McAllister had gone to Iraq on the previous occasion when negotiation looked like turning into armed conflict (the BBC swears that the scheduling of the programme was fortuitous). Hanging around with the rest of the press pack, waiting for something to happen, McAllister amused himself by filming his Baghdad Ministry of Information minders - Alla, a plump, middle-aged smoothie apparatchik with a passion for pop music, and Kifah, younger, anxious about his job prospects, with a bizarrely detailed knowledge of superannuated British footballers.
While conscientiously filming a local movie star handing out toy missile- launchers to the inmates of a Baghdad orphanage, and recording macabre Anti-American demonstrations in which distraught bereaved parents paraded the coffins or their infant dead, McAllister suddenly found a new angle. In the absence of a conflict, he was granted permission to film his minders.
"I hope you are going to tell the truth," said Kifah. It all depends, I suppose, what you mean by the truth. McAllister's film, in its insistence on the detail and resolute lack of interest in abstract issues, rather resembled a newspaper photograph so enormously enlarged that the original image can no longer be discerned. Why was he granted permission to film people whose job it was to prevent him from filming the truth? Why, shortly after filming began, did Kifah lose his job? And why did his brother, imprisoned for years, suddenly find himself starring in McAllister's film of his liberation party? McAllister grandly declined to say. Instead, he followed his quarry about with a hand-held camera, filming them rather as though they were some rare and elusive species of wild animal, recording their habitat as though the truth would be found there.
This raw approach had its longueurs - Alla's holiday snaps were, frankly, no more interesting than anyone else's, and McAllister's insistent questioning about his sex life failed to dislodge the affable opacity of his professional persona. Kifah, perhaps because he thought he had more to gain from being filmed, or perhaps because he was the more interesting and complex personality, exposed himself to the camera with affecting candour and eloquent phraseology and gestures. "Sometimes," he said of his sacking, "I believe it is a test from God, to see if I am a bad man or a good man. Some of my friends have lost their honour, but I haven't. Life is very beautiful, but we complicate it."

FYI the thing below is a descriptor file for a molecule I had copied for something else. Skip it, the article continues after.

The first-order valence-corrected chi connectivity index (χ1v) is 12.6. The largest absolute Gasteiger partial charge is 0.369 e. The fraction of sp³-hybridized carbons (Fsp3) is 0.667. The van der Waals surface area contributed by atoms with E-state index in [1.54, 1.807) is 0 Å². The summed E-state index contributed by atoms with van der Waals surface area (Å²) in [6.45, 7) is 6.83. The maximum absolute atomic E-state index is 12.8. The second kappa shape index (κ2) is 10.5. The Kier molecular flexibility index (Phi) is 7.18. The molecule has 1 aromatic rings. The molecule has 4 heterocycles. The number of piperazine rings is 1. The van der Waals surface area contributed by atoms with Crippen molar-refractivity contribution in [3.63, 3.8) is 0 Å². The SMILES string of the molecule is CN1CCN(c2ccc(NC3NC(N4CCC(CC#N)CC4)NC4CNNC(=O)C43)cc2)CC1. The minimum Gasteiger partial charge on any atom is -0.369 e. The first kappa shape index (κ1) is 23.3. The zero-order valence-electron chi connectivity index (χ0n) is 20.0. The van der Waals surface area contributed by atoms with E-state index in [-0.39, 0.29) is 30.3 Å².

McAllister's response to all this was hard to read. He appeared quite brusquely to repudiate Kifah's offers of hospitality and friendship. "If I came to London, would you welcome me?" asked Kifah. "I'd buy you a pint," muttered McAllister, ungraciously. But then the film, very beautiful in its jerky, underlit fashion, seemed animated by a curiosity and a fascination with detail - Alla's passion for gaudy ice creams; Kifah's Penguin edition of Mansfield Park -- that looked quite like affection.
Back to the Floor (BBC2) went out just before "Minders", and made McAllister's gauche detachment look like a virtue. Tony Pidgley, adopted at four and raise in poverty by "gypsies" is now managing director of developers Berkeley Homes, but left the boardroom and the Bentley for a week to work on his own site at "Harrods Village", a pounds 300 million development. It was an exercise rich in comic potential - complaining clients, semi-clad yahoos operating jackhammers in defiance of workplace safety guidelines, stuccoed pillars bleeding rusty tears like gory Catholic icons, and, in the middle of it all, Tony, a most engaging and energetic personality, aghast at what he was seeing.
In imaginative hands, this might have made captivating television. But ugly lighting, slack editing and a lazy lack of curiosity about the people involved added up to a film that a developer might have made - bland, inoffensive, and magnolia to its heart.Reuse content